Harry Pearson kept Eileen Pleasants in his heart after a chance meeting in a pub and they would marry after the war (Picture: via Their Finest Hour)
Posted to northern France in the Allied push after D-Day, Harry Pearson wasn’t going to let the ‘growl of the guns’ stand in the way of a budding romance.
The Tommy’s saving grace was Eileen Pleasants, the young woman he had spent his last hours in England with before sailing across the Channel.
A series of 32 intimate letters, only discovered after his death more than five decades later, show how he held Eileen as a ‘glimmer of light from a civilised and sane world’.
On Remembrance weekend, the messages preserved by digital history project Their Finest Hour show how Harry kept those back home in his thoughts as he joined the advance towards Nazi Germany in June 1944.
Writing from a dug-out 6ft below ground, he told his sweetheart: ‘To us fellows out here it seems a shame that all you people at home should also have to suffer the same perils as we do.
‘Anyway, it won’t be long now before all that is a thing of the past, the Nazis are sure in for a bashing.’
Harry Pearson never failed to write to Eileen (Picture: via Their Finest Hour)
Harry met his future wife, who worked as a telephone operator for the General Post Office, on embarkation leave in the days before his deployment with the 110th Field Regiment of the Royal Artillery.
Aged 26 and 19 respectively, they first laid eyes on each other during a chance meeting at her local pub known affectionately as ‘The Lord Bobs’, possibly the Lord Rockwood in Leytonstone, east London.
Harry, from Tyldesley in Lancashire, and Eileen, from Forest Gate, Newham, courted and then made wedding plans chiefly by letter until he was released from service in 1946.
In another missive, Harry, who made sure to always carry writing material with him, wrote: ‘At last, a glimmer of light from a civilised and sane world, it was like a cool breeze in a desert, something to take one away from all this, momentarily.’
Eileen Pleasants longed to be with Harry (Picture: via Their Finest Hour)
Referring to Eileen as ‘the sweetest companion I have ever met’, the Lance Bombardier only hinted at the hardships he must have endured.
‘I ought to tell you that the scratches in this letter are due to no fault of my own,’ he wrote. ‘It is because the very ground shakes spasmodically to the growl of the guns.’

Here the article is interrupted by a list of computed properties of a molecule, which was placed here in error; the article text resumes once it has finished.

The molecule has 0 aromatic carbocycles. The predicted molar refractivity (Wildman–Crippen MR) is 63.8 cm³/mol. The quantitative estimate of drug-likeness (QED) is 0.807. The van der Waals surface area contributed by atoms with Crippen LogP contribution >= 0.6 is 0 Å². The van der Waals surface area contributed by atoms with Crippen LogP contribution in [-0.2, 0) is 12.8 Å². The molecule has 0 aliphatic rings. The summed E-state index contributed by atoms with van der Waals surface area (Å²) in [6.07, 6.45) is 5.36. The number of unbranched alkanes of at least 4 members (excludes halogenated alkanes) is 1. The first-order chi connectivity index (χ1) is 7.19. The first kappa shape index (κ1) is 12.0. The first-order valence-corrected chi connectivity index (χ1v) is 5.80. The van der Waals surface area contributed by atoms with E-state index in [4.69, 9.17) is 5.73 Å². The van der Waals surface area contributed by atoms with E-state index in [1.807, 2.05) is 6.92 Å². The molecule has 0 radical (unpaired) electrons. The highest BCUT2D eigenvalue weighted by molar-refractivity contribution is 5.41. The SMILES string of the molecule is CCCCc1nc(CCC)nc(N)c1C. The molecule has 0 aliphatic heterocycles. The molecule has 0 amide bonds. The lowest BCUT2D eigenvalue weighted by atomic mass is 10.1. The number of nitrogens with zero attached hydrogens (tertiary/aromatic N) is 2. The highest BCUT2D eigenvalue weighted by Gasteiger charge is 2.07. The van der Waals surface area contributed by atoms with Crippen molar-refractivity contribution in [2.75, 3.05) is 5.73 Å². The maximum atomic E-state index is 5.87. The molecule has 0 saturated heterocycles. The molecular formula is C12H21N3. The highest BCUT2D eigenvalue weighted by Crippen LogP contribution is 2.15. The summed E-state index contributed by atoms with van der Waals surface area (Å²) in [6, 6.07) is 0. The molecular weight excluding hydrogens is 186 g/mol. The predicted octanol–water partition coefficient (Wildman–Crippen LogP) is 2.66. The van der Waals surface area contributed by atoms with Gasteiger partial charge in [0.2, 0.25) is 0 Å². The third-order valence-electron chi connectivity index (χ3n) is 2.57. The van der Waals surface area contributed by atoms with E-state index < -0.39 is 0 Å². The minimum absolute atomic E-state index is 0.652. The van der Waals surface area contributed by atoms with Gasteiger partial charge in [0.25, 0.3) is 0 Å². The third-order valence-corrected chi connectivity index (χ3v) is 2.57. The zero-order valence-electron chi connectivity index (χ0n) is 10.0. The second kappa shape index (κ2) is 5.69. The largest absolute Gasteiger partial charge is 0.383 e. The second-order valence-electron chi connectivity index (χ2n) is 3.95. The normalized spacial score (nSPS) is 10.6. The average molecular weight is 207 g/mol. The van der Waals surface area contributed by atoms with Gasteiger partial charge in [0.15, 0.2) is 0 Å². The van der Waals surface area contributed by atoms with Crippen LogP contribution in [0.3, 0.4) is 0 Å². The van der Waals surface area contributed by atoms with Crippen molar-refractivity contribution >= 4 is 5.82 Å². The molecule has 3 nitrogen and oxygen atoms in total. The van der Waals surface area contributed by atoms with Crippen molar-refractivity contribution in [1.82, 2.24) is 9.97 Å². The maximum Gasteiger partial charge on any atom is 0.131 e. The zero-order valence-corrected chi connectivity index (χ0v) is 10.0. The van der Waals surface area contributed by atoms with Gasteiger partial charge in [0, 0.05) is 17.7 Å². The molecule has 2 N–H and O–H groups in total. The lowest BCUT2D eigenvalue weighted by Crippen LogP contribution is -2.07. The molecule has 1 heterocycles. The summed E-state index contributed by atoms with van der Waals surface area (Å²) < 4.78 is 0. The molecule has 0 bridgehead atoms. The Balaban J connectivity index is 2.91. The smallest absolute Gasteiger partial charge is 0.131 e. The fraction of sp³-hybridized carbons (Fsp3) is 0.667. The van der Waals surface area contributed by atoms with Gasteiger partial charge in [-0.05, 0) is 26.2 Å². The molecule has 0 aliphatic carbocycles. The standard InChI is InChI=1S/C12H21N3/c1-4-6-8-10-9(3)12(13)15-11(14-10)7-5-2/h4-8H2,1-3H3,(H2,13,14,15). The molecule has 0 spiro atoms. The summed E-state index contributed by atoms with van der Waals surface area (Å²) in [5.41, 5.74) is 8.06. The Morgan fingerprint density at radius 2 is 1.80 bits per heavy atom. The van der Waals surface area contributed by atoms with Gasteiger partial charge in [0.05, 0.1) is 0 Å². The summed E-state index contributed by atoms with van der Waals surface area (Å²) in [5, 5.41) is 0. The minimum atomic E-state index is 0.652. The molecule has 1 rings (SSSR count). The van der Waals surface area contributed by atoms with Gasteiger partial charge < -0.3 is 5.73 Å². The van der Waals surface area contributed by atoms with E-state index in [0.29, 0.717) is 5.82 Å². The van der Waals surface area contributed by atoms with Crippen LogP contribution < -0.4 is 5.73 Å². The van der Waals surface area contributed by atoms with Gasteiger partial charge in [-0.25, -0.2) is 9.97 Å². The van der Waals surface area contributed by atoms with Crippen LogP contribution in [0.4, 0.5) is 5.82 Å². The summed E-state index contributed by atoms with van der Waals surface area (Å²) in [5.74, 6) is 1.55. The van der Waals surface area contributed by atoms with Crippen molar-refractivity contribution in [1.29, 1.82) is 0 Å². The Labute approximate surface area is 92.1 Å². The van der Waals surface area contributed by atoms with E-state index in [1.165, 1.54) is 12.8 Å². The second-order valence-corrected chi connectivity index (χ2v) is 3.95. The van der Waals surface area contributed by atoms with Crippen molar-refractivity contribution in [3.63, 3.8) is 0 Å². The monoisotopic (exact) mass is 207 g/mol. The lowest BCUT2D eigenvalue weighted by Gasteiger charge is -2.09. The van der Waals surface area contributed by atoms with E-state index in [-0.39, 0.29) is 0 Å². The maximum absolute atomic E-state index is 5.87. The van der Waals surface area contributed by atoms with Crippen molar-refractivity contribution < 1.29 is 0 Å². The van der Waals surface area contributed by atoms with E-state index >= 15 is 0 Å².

The soldier, who was promoted to Bombardier in July 1945, wasted no opportunity to profess his undying love.
Harry’s Army service book when he was aged 21 (Picture: via Their Finest Hour)
‘Each time I receive a letter from you I develop a strange thumping sensation around the region of my heart for which there can be only one explanation – it’s love, pure and simple,’ he wrote.
‘I leave my heart in your care from now on and I hope forever.’
Harry’s declarations of true love were reciprocated in kind.
In one of her letters, Eileen wrote: ‘I wouldn’t be without you for all the tea in China; you’re simply super and I’m mighty proud that you picked me out to be your sweetheart.
‘Don’t worry dearest, I’m going to do my utmost to make you forget all about the Army and if I have my way it won’t even take me a week to do it.
‘The past six years we must put behind us and God willing darling, it’ll be the next sixty years that we’ll have to think about. I just imagine a lifetime with you, tell me sweetheart that I’m not dreaming for it seems simply too heavenly to be true.’
Harry and Eileen on the day they got engaged in Blackpool on June 5, 1945 (Picture: via Their Finest Hour)
Eileen would get her wish.
The couple tied the knot at St Margaret’s Church in Leytonstone on March 2, 1946 and their succeeding generations now include great-grandchildren.
Harry’s letters were only found after his death in 1999 and were transcribed and preserved by the couple’s family.
Brought together in a collection entitled A Wartime Correspondence edited by the couple’s son, Tony Pearson, the correspondence is among artefacts given by the public to the growing collection being collated by a team at the University of Oxford.
Harry and Eileen on the steps of St Margaret’s Church at their wedding in March 1946 (Picture: via Their Finest Hour)
The National Lottery Heritage Fund project is collecting everyday stories and objects from the war so that they are preserved for future generations.
The materials such as photographs, diaries, letters and journals will be included in an online archive which will be free to use from June 2024.
Project leader Dr Stuart Lee said: ‘We’re delighted to be able to create an archive of memories of the Second World War era.
‘We know from previous projects that people have so many objects, photos and anecdotes which have been passed down from family members which are at risk of getting lost or being forgotten.
‘Our aim is to empower people to digitally preserve these stories and objects before they are lost to posterity.’
As Remembrance commemorations take place this weekend, the project is working to collect a lasting online home for the items and memories.
Dr Lee said: ‘Remembrance Weekend is especially poignant this year because not only does November 11 fall on a Saturday, so the two-minute silence immediately precedes the ceremonies at the Cenotaph, but we are mid-way through the 80th anniversary of World War Two when in 1943 the tide turned against the Axis powers.
‘With Their Finest Hour we are asking members of the public to share stories, memories and objects about not only those who served but also those across the Commonwealth who supported Britain’s war effort by working, keeping a home going, or the children who lived through it.’
To view Their Finest Hour, visit the website
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Harry and Eileen’s expressions of undying love are among the heirlooms gathered for a digital history project.